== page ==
It’s hard to know exactly who coined the term “sports jacket.” And it’s an incongruous term today, since nobody today actually participates in any sort of athletic competition while wearing one.
Sometime in the 1960s, at the dawn of sports televised in color, a number of sartorially-challenged newspaper reporters started becoming accidental television stars through their use of some very colorfully-patterened blazers and suit jackets. Lindsey Nelson, the original radio voice of the New York Mets, was every bit as colorful as the original Mets were. Heywood Hale Broun brought plaid jackets and his film camera crew to document everything from Joe Frazier’s career to Secretariat’s Triple Crown in 1973.
There is former hockey player and coach Don Cherry, whose mid-game weekly commentary on the state of the National Hockey League during Hockey Night in Canada broadcasts sometimes gets higher ratings than the game itself. For some viewers, it’s because of what he says. For others, it’s because of what he wears.
And then, there’s Craig Sager, the Turner Sports broadcaster who made a name for himself as an incisive sideline reporter, especially for NBA games. He wore the occasional colored sports jacket at first as a lark, but eventually made it part of his trademark sartorial look. It was a took a lot of the flashy urban wear sold in stores in African-American communities nationwide and made it his own.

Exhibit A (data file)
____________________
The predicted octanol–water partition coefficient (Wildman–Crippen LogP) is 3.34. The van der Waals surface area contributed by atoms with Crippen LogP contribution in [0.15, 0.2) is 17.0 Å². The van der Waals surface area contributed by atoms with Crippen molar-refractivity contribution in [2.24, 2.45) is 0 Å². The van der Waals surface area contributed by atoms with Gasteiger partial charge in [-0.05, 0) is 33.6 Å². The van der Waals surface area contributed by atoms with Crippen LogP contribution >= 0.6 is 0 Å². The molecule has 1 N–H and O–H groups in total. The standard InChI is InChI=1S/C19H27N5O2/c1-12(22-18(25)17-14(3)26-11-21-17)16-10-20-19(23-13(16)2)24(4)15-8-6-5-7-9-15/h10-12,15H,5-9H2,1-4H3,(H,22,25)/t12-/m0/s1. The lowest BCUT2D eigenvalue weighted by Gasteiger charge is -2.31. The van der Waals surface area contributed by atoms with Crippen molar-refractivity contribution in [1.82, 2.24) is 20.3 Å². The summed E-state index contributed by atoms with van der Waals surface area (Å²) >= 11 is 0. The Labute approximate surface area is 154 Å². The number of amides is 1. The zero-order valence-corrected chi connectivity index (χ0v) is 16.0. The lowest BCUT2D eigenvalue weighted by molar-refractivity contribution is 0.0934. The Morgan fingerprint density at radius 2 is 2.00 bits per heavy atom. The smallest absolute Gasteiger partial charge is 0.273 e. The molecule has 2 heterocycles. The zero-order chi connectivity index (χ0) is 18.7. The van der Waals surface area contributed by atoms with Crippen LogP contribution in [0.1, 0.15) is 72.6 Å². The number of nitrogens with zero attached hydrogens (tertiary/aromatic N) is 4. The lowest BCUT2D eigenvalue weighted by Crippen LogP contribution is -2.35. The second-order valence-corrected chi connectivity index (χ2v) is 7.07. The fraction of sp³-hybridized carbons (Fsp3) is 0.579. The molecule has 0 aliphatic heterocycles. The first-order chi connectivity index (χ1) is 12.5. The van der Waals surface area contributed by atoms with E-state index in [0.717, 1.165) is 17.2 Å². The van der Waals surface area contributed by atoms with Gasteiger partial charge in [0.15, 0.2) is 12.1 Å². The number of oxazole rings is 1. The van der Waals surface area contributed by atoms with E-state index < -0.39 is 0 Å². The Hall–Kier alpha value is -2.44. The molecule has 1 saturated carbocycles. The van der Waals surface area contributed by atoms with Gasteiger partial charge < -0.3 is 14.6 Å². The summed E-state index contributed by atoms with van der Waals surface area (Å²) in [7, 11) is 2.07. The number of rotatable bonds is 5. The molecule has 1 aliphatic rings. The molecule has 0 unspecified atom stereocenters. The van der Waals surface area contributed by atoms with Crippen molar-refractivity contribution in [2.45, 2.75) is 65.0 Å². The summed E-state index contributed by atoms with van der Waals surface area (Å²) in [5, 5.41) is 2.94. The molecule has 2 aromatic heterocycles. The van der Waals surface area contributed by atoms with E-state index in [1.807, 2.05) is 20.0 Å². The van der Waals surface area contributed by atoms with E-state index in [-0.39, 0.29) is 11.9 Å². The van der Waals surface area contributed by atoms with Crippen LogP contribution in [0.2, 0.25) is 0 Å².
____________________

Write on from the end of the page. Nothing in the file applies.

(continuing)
Sager was a fixture at NBA broadcasts until 2014, when he contracted a particularly rare form of leukemia. He fought harder than most people, undergoing three bone marrow transplants and chemotherapy treatments that sometimes lasted 24 hours a day for up to two weeks.
The NBA community rallied as one around him, and Sager responded as only a fearless journalist could. He raised awareness, accepted the awards and accolades, and sent a message of defiance in the face of death.
Craig Sager lost his battle with cancer today, and the sports universe is less colorful without him.
Your Founder has not been below wearing the occasional colorful item of clothing to field hockey and lacrosse games, if you have seen some of this site’s recent videos. But it wasn’t because of the men in colorful sports jackets that we’ve started doing it.
Instead, it started during the indoor field hockey season of 2008. It was weeks after Todd Broxmeyer had been arrested on a sexual assault charge in New York, and I felt I needed to start wearing bright green to be visible at the tournament. Not only was it a beacon to allow people to find me, but it was kind of my way of throwing light into an environment which had a lot of shadows for the unscrupulous to hide in.
These days, I’m known for striped sports coats reminiscent of the rowing, cricket, and rugby blazers worn in Commonwealth countries.
Mr. Sager would, I’m sure, approve.